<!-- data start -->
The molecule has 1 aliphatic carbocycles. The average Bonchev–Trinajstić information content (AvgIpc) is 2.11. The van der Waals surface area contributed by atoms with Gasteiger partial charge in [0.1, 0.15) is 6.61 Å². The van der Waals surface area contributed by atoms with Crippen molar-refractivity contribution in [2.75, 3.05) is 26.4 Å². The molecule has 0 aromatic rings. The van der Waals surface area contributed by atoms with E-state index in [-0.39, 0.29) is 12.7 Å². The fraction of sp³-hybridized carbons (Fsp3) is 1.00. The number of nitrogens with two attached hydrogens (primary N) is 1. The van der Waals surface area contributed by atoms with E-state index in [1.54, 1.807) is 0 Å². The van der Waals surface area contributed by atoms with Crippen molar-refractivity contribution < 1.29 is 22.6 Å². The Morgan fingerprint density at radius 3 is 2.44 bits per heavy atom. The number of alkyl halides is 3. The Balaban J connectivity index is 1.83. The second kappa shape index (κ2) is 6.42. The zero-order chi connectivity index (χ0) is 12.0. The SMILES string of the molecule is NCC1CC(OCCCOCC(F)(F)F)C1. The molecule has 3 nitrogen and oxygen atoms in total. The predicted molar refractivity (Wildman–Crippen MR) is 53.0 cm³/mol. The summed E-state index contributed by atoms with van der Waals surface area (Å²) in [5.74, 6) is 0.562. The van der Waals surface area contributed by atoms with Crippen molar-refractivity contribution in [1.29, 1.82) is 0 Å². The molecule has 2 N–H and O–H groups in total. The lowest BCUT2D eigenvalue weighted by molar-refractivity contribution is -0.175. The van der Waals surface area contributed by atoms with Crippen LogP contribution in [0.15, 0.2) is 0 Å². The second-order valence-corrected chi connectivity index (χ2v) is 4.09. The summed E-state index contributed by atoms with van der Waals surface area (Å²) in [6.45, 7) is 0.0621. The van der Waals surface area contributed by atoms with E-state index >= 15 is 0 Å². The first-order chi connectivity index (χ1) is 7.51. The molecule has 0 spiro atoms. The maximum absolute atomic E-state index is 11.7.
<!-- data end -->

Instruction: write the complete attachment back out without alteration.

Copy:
The molecule has 1 aliphatic carbocycles. The average Bonchev–Trinajstić information content (AvgIpc) is 2.11. The van der Waals surface area contributed by atoms with Gasteiger partial charge in [0.1, 0.15) is 6.61 Å². The van der Waals surface area contributed by atoms with Crippen molar-refractivity contribution in [2.75, 3.05) is 26.4 Å². The molecule has 0 aromatic rings. The van der Waals surface area contributed by atoms with E-state index in [-0.39, 0.29) is 12.7 Å². The fraction of sp³-hybridized carbons (Fsp3) is 1.00. The number of nitrogens with two attached hydrogens (primary N) is 1. The van der Waals surface area contributed by atoms with E-state index in [1.54, 1.807) is 0 Å². The van der Waals surface area contributed by atoms with Crippen molar-refractivity contribution < 1.29 is 22.6 Å². The Morgan fingerprint density at radius 3 is 2.44 bits per heavy atom. The number of alkyl halides is 3. The Balaban J connectivity index is 1.83. The second kappa shape index (κ2) is 6.42. The zero-order chi connectivity index (χ0) is 12.0. The SMILES string of the molecule is NCC1CC(OCCCOCC(F)(F)F)C1. The molecule has 3 nitrogen and oxygen atoms in total. The predicted molar refractivity (Wildman–Crippen MR) is 53.0 cm³/mol. The summed E-state index contributed by atoms with van der Waals surface area (Å²) in [5.74, 6) is 0.562. The van der Waals surface area contributed by atoms with Crippen molar-refractivity contribution in [1.29, 1.82) is 0 Å². The molecule has 2 N–H and O–H groups in total. The lowest BCUT2D eigenvalue weighted by molar-refractivity contribution is -0.175. The van der Waals surface area contributed by atoms with Crippen LogP contribution in [0.15, 0.2) is 0 Å². The second-order valence-corrected chi connectivity index (χ2v) is 4.09. The summed E-state index contributed by atoms with van der Waals surface area (Å²) in [6.45, 7) is 0.0621. The van der Waals surface area contributed by atoms with E-state index >= 15 is 0 Å². The first-order chi connectivity index (χ1) is 7.51. The molecule has 0 spiro atoms. The maximum absolute atomic E-state index is 11.7.